of calls to loadPkgIndex in a normal development loop would drastically
    reduce.

    Thanks in advance for your comments.

    Giovanni

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  • Giovanni Bajo at May 11, 2015 at 2:38 pm
    Thanks. It looks like it's a long discussion on one of the four options
    that I proposed (option #3 in my email), and it looks like the discussion
    went into a direction that was deemed too big for the original proposer
    (that is, implementing an external indexing daemon). As a result, it's not
    clear to me whether somebody is working on anything.
    On Mon, May 11, 2015 at 1:25 PM, Fatih Arslan wrote:

    Here is a previous conversation which is also about the slowness in
    goimports and some suggestions to improve it:
    https://groups.google.com/forum/#!topic/golang-dev/8p1zz_6Q7y0
    On Mon, May 11, 2015 at 2:36 AM, wrote:
    Hello,

    goimports is very fast with small GOPATH trees, but its performance scales
    linearly with the number of files and directories in that tree. My GOPATH
    has 15077 directories, 13250 of which contain "node_modules" in the name and
    are part of a single 2 days prototype of a web application using gulp/npm
    for the frontend. In those two days, the execution time of goimports (in
    non-trivial cases) raised from ~0.1 seconds to ~3-4 seconds. If I were
    working on multiple apps using that kind of technology, goimports would
    become unusable.

    The culprit is loadPkgIndex() in fix.go, which scans the whole GOPATH
    building an index of the whole GOPATH (a map of package names -> full path).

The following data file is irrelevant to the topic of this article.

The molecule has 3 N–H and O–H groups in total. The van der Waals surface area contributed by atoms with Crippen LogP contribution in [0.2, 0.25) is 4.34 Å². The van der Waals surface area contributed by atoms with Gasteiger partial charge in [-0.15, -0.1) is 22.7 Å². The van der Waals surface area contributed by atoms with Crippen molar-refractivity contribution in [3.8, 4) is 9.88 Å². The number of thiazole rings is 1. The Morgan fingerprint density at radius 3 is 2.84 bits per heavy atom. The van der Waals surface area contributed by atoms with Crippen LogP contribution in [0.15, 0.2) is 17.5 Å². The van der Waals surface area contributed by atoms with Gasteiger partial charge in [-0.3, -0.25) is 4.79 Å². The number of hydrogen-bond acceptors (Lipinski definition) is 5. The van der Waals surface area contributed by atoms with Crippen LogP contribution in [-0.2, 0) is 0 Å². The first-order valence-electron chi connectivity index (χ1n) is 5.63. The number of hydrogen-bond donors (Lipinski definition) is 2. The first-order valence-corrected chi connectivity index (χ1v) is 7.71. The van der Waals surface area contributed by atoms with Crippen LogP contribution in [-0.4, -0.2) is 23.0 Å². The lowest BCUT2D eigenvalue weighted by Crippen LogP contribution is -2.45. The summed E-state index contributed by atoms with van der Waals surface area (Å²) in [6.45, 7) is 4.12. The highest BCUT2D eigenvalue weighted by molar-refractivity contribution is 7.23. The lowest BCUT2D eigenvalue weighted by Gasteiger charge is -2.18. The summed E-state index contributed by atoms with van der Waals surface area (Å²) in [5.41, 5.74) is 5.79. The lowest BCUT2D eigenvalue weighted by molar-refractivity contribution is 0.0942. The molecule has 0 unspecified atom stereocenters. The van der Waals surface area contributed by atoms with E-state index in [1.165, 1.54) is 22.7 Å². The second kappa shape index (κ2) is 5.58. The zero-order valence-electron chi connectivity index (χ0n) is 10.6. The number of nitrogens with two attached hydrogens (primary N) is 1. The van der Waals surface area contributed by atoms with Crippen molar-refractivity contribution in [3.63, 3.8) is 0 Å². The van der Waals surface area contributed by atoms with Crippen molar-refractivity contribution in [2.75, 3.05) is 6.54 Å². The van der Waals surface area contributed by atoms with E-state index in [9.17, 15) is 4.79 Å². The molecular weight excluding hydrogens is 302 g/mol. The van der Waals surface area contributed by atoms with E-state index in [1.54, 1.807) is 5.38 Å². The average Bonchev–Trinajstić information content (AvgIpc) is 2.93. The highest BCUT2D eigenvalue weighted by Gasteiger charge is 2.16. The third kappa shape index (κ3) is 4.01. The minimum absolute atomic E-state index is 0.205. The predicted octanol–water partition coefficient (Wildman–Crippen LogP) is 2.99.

This is invoked in all cases where there is an unresolved package name in
    the source code which doesn't immediately map to the standard library (there
    is a short-circuit for the standard library, so that loadPkgIndex isn't
    called in that common case).

    I think the main goal of goimports is to be bound to the save button of an
    editor. If goimports takes several seconds to run, it's very annoying even
    if it ends up producing the correct result. Given that it's only a
    programming aid, I would rather have goimports always take 0.1 seconds, and
    not be able to complete imports in some cases. IOW, a very fast goimports
    beats a very correct goimports, IMO.

    I brainstormed a few ideas on how to improve the speed of goimports, and I
    would like to discuss them in the list before submitting a CL that goes in a
    direction which is deemed completely wrong:

    1) loadPkgIndex ignores all directories (and subtrees) with names starting
    with a dot, an underscore, or whose name is "testdata". It might make sense
    to grow this ignore list to cover common directory names pointing to trees
    that are unlikely to be used as part of an import path. "node_modules" is
    such an example, but also "bower_components" and "Godeps" come to mind. I
    understand that growing such a hardcoded list is suboptimal, but it's a
    quick stopgap with enormous effect on performances. Obviously it's just a
    heuristic, and it might be wrong in some cases, but it would probably work
    most of the times, and I think it would give an improvement to many people
    using Go to program single-page web applications.

    2) Similarly, we could avoid recursing more than N levels. This is just a
    rule of thumb because it's highly unlikely that somebody is using an import
    line with a path 10-15 components long. Most import paths are long between 3
    and 5 components.

    3) The index built by loadPkgIndex could be serialized to disk, and reused
    for a certain period of time. I attempted a quick patch where the index is
    serialized in a dot file in the home (through gob) and reused for 60
    minutes, and it works very well for me. If I improved the patch to be smart
    enough to always rebuild the part of the index that handles the current
    project (that is, the current directory and its siblings), it would be close
    to perfect.

    4) goimports doesn't realize that an expression like "a.b" could refer to a
    global unexported symbol "a" in the current package, so it always rebuilds
    the index just in case there is a package named "a" that exports a symbol
    called "b". A shortcut could be added so that if goimports realizes that "a"